Biological Rhythms and Sleep

  • Circadian
  • Infradian
  • Ultraduan
  • endogenous pace makers and exogenenous zeigebers
  • What happens if you dissrupt these
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  • Created by: Annabelle
  • Created on: 13-01-11 18:08

Bio Rhythms

  •   The term refers to regular variations in biological activity. It includes changes in levels of brain chemicals, increases and decreases in body temperature and the shift between sleeping and waking  
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Types of rhythm

 

Because of the variety of rhythms they need to be put in different types such as: Circadian Infradian Ultradian  

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What controls these rhythms?

Light – we go to sleep when dark and wake up when it is light

Food scarcity – birds migrate and squirrels hibernate when food is scarce

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Exogenous Zietgeber

This suggests that biological rhythms are controlled by environmental factors such as:

Light

Temperature

Availability of food

These are called exogenous zietgebers (German for external time givers)

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AO2

However, many studies have shown that it is not that simple.

If beach living algae are kept in a laboratory in controlled conditions they still burrow into the sand and come out at times in time with the tides.

e.g.

Squirrels kept in controlled conditions still prepare for hibernation as winter approaches in the world outside by putting on weight and decreasing body temperature.

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Clock

So there must be some sort of internal clock that regulates rhythms when there are no zeitgebers.

These internal clocks are called endogenous pacemakers

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Circadian

This word comes from the Latin for ‘about a day’.

The sleeping waking cycle involves one period of each in 24 hours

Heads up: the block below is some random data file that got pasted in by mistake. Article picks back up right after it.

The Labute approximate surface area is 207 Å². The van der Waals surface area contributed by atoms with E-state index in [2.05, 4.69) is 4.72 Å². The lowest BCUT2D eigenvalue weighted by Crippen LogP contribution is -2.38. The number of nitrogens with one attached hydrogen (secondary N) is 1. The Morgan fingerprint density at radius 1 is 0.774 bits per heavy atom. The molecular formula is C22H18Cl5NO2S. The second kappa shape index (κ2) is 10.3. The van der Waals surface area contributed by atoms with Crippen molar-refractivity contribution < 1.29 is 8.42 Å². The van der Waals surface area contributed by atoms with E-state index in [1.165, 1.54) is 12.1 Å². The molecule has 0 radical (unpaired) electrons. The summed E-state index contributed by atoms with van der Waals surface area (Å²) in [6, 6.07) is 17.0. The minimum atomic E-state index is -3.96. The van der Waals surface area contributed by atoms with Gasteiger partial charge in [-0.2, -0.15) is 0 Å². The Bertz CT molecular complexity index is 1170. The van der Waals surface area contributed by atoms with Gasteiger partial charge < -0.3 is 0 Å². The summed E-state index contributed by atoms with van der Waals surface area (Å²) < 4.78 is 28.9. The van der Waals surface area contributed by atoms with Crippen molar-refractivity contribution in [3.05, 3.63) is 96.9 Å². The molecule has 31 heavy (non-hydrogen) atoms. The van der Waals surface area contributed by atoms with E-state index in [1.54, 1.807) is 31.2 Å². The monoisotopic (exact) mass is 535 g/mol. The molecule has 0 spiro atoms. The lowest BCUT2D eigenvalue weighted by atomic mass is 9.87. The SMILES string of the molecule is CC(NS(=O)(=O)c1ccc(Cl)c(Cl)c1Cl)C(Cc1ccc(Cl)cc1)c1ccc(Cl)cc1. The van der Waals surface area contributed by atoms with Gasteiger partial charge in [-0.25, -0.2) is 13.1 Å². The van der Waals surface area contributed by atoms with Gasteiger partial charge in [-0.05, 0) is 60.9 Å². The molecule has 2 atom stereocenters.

Our body temperature has one peak (in the afternoon) and one trough (in the early morning) in the same period

This is a 24 hour rhythm

What are four things which have some variation over 24 hours?

Answer

1. heart rate

2. breathing

3. metabolic

4. body temperature

All the above reach maximum values in late pm/early evening and minimum values in the early hours of the morning

Why?

Answer

We are active during the day and inactive at night

These rhythms persist if we suddenly reverse our activity patterns.

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Hormones

These also vary in concentration over the day.

 

Why would this happen?

This is so energy is provided when needed so for example is makes sense for the body temperature to dip in the middle of the night when we are inactive i.e. asleep

The rising body temperature in the day allows for increased activity and energy expenditure

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Approaches, Issues and Debates

Approaches, Issues and Debates

Which of these link to this topic so far?

Answer

Approach – biological

Debate – reductionist

Issues – use of animals coming up

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Menstruation #

These have a rhythm of more than a day.

What do you think has been most researched under this?

Answer

Menstrual cycle

Hibernation

Every 28 days female bodies have several changes with two possible outcomes

What are they?

Answer

Conception

Menstruation

  

The menstrual period is the end of the cycle not the beginning.  The womb has prepared to house and nourish a fertilized egg

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Pre menstrual syndrome – PMS

Five days before a period women may have:

Mild depression

Headaches

Decrease in alertness

Irritation

A day of energy followed by lethargy

AO2 #

PMS occurs in all cultures which indicates a physiological cycle rather than a pattern of behaviour because of the culture

Primates also suffer similar effects AO2

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Light

In lighter months of the year conception increases so light levels may have an influence on the pituitary gland – this gland controls the menstrual cycle

 

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SAD

 

Seasonal Affective Disorder is a form of depression that affects certain people in the winter months.

These people tend to eat and sleep more.

If sufferers are exposed to bright light first thing in the morning this can help combat SAD

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Ultradian Rhythms #

These are rhythms of less than a day’s length. i.e. sleep

During the night we move into different stages of sleep - light slow wave sleep to deep slow wave sleep. And into REM

One cycle takes about 90 minutes

 

This cycle is controlled in the brain using neurotransmitters.

The key elements are suprachiasmatic nucleus (SCN) and the pineal gland

Other examples

There are other examples of ultradian rhythms.

Some studies of alertness in humans show that it can vary within 90 minute periods

 

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